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From Stas Bekman <>
Subject Re: [PATCH] libperl leaks a THREAD_KEY each time it is reloaded
Date Wed, 12 Jan 2005 01:32:13 GMT
Gurusamy Sarathy wrote:
> On Tue, 11 Jan 2005 14:55:12 EST, Stas Bekman wrote:
>>>The '#ifdef ALLOC_THREAD_KEY' is wrong AFAICT; this macro will always
>>>be defined.  Testing PL_thr_key as a boolean is outside of the spec of
>>>what pthreads define. PL_curinterp will be set if the key has
>>>initialized.  That's a better test.
>>>Does things not work if you just drop in the "perl_fini" destructor I
>>>provided in mod_perl.c?
>>It works too. The latest version is:
>>Index: src/modules/perl/mod_perl.c
>>--- src/modules/perl/mod_perl.c (revision 124805)
>>+++ src/modules/perl/mod_perl.c (working copy)
>>@@ -573,6 +573,17 @@
>>     MP_threads_started = 0;
>>     MP_post_post_config_phase = 0;
>>+    /* with USE_ITHREADS perl leaks pthread_key_t on every
>>+     * perl_destruct, which becomes a problem restarts: if the OS
> This is not a leak, that's how it is supposed to work.

How can you say that it's not a leak, if perl allocates the key again and 
again. mod_perl doesn't do anything forbidden, just calls 
perl_(alloc|parse|destruct|free). It's just that until now the problem was 
hidden. Any embed app that has to restart will have exactly the same problem.

> A pthread_key_t gets allocated for the lifetime of a process
> or for the duration a shared library remains loaded.  It is not
> something that is local to a single perl interpreter as the
> comment above seems to imply.

Jan and Gisle have already explained that to me :) It was just an old 
version of the comment I forgot to adjust.

>>+     * limit is 1024, 1024 restarts later things will start
>>+     * crashing */
>>+    /* XXX: this is a workaround for the bug in perl, once and if it's
>>+     * fixed we need to disable it for the versions that have it
>>+     * fixed */
>>+    if (PL_curinterp) {
>>+        FREE_THREAD_KEY;
>>+    }
>>     MP_TRACE_i(MP_FUNC, "mod_perl sys term\n");
>>     modperl_env_unload();
> This code looks dangerous for embedded applications that might use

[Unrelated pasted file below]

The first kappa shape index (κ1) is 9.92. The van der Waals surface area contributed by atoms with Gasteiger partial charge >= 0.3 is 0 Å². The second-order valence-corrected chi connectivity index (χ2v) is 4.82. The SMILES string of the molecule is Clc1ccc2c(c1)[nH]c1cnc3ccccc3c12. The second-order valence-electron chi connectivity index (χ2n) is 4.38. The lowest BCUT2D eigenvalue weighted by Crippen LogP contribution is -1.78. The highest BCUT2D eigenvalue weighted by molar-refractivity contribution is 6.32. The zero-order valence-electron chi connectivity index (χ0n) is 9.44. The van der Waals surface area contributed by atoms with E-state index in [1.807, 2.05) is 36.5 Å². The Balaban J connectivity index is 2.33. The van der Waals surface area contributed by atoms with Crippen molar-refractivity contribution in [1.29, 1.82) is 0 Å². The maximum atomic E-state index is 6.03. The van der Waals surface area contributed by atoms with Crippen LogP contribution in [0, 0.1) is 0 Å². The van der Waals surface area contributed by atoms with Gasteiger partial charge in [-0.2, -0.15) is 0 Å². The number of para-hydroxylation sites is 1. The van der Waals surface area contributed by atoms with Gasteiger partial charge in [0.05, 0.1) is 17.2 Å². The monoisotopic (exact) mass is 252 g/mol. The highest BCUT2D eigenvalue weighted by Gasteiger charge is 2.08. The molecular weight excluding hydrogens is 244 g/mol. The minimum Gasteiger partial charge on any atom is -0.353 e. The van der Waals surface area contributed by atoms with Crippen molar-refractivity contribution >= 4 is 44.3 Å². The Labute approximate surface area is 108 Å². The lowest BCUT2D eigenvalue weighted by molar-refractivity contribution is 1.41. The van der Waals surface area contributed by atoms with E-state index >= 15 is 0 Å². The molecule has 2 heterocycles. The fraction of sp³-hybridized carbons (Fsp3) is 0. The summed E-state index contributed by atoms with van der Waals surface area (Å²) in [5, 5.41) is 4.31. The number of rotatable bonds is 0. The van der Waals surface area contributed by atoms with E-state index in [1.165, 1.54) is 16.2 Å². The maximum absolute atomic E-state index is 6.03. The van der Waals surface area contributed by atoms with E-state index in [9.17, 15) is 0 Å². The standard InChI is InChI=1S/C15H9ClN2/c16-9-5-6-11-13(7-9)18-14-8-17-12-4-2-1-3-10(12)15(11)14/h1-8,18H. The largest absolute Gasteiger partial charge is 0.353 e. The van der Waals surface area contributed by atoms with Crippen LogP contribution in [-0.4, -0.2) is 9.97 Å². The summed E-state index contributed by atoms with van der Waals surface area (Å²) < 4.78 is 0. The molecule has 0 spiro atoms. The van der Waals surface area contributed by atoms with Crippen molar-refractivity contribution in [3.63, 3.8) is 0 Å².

> perl interpreters other than the ones under mod_perl's control.
> Perhaps you don't fully understand the implications of deallocating
> the thread key?  From the pthread_key_delete() man page:
> :    For an application to know that it is safe to delete a key, it  has  to
> :    know  that  all  the threads that might potentially ever use the key do
> :    not attempt to use it again. For example, it could know this if all the
> :    client  threads have called a cleanup procedure declaring that they are
> :    through with the module that is being shut down, perhaps by  setting  a
> :    reference count to zero.
> IOW, some kind of reference counting is needed before you can
> safely call pthread_key_delete() because some other thread that
> is not under mod_perl's control could have created its own
> perl interpreter and still be in the process of using it.

I agree, but I just try to provide a workaround for the bug in perl. I 
can't do any ref counting on behalf of perl.

> The real problem in your case seems to be that pthread_key_create()
> is repeatedly being called, when it shouldn't be.  The only reasons
> I see for this are:
> 1. PL_curinterp getting set to NULL at some point by mod_perl, or
> 2. Unload/reload of the shared object that contains libperl.a
>    which causes PL_curinterp to be reset to NULL.
> To solve the problem for the first case, remove the code in mod_perl
> that sets PL_curinterp to NULL (because you're not supposed to do
> that).  In the second case, Gisle's patch is in fact the right
> approach to fix the problem.

No, no, please disregard my test program I've posted originally. It's no 
longer relevant. mod_perl does *not* sets PL_curinterp to NULL and 
pthread_key_create() is called only once.

> An even better approach might be to make Perl use pthread_once()
> to allocate its perl_key instead of relying on PL_curinterp being
> a never-NULL variable.  Doing this might actually make Gisle's
> fix unnecessary.  This will also probably make it unnecessary to
> call pthread_key_delete() anywhere.

Sounds like an excellent idea to me.

We would still need to provide some sort of workaround. May be we will 
just redefine the macro called from perl_alloc. I'll have to see how 
Nicholas solves it first.

So Nicholas, the ball is on your ground.

Stas Bekman            JAm_pH ------> Just Another mod_perl Hacker     mod_perl Guide --->

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